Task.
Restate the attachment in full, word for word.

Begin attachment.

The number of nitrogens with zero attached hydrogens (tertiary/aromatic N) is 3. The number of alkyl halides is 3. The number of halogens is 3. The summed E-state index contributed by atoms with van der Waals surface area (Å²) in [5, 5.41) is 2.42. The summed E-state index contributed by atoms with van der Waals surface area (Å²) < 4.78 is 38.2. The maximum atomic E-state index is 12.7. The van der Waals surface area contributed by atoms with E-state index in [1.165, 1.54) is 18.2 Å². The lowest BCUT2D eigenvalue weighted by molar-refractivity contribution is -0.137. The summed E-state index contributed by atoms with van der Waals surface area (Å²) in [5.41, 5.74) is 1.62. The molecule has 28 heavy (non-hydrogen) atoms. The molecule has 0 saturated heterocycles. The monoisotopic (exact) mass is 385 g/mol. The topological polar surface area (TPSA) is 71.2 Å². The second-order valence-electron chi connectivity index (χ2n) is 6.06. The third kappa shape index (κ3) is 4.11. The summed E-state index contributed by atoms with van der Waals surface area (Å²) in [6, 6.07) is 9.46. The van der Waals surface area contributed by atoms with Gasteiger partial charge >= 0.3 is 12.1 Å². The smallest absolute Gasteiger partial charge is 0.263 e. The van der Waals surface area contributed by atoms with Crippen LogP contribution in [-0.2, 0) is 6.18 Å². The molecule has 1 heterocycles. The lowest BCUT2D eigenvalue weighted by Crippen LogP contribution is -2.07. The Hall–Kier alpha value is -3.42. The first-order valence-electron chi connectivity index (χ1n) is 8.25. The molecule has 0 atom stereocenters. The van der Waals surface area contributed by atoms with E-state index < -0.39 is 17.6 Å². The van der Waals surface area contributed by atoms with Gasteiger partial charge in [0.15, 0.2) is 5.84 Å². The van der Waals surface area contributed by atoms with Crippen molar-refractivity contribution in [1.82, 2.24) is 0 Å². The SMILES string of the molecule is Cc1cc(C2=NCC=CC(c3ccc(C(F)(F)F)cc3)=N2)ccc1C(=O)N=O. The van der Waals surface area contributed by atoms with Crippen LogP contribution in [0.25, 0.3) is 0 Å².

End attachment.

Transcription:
The number of nitrogens with zero attached hydrogens (tertiary/aromatic N) is 3. The number of alkyl halides is 3. The number of halogens is 3. The summed E-state index contributed by atoms with van der Waals surface area (Å²) in [5, 5.41) is 2.42. The summed E-state index contributed by atoms with van der Waals surface area (Å²) < 4.78 is 38.2. The maximum atomic E-state index is 12.7. The van der Waals surface area contributed by atoms with E-state index in [1.165, 1.54) is 18.2 Å². The lowest BCUT2D eigenvalue weighted by molar-refractivity contribution is -0.137. The summed E-state index contributed by atoms with van der Waals surface area (Å²) in [5.41, 5.74) is 1.62. The molecule has 28 heavy (non-hydrogen) atoms. The molecule has 0 saturated heterocycles. The monoisotopic (exact) mass is 385 g/mol. The topological polar surface area (TPSA) is 71.2 Å². The second-order valence-electron chi connectivity index (χ2n) is 6.06. The third kappa shape index (κ3) is 4.11. The summed E-state index contributed by atoms with van der Waals surface area (Å²) in [6, 6.07) is 9.46. The van der Waals surface area contributed by atoms with Gasteiger partial charge >= 0.3 is 12.1 Å². The smallest absolute Gasteiger partial charge is 0.263 e. The van der Waals surface area contributed by atoms with Crippen LogP contribution in [-0.2, 0) is 6.18 Å². The molecule has 1 heterocycles. The lowest BCUT2D eigenvalue weighted by Crippen LogP contribution is -2.07. The Hall–Kier alpha value is -3.42. The first-order valence-electron chi connectivity index (χ1n) is 8.25. The molecule has 0 atom stereocenters. The van der Waals surface area contributed by atoms with E-state index < -0.39 is 17.6 Å². The van der Waals surface area contributed by atoms with Gasteiger partial charge in [0.15, 0.2) is 5.84 Å². The van der Waals surface area contributed by atoms with Crippen molar-refractivity contribution in [1.82, 2.24) is 0 Å². The SMILES string of the molecule is Cc1cc(C2=NCC=CC(c3ccc(C(F)(F)F)cc3)=N2)ccc1C(=O)N=O. The van der Waals surface area contributed by atoms with Crippen LogP contribution in [0.25, 0.3) is 0 Å².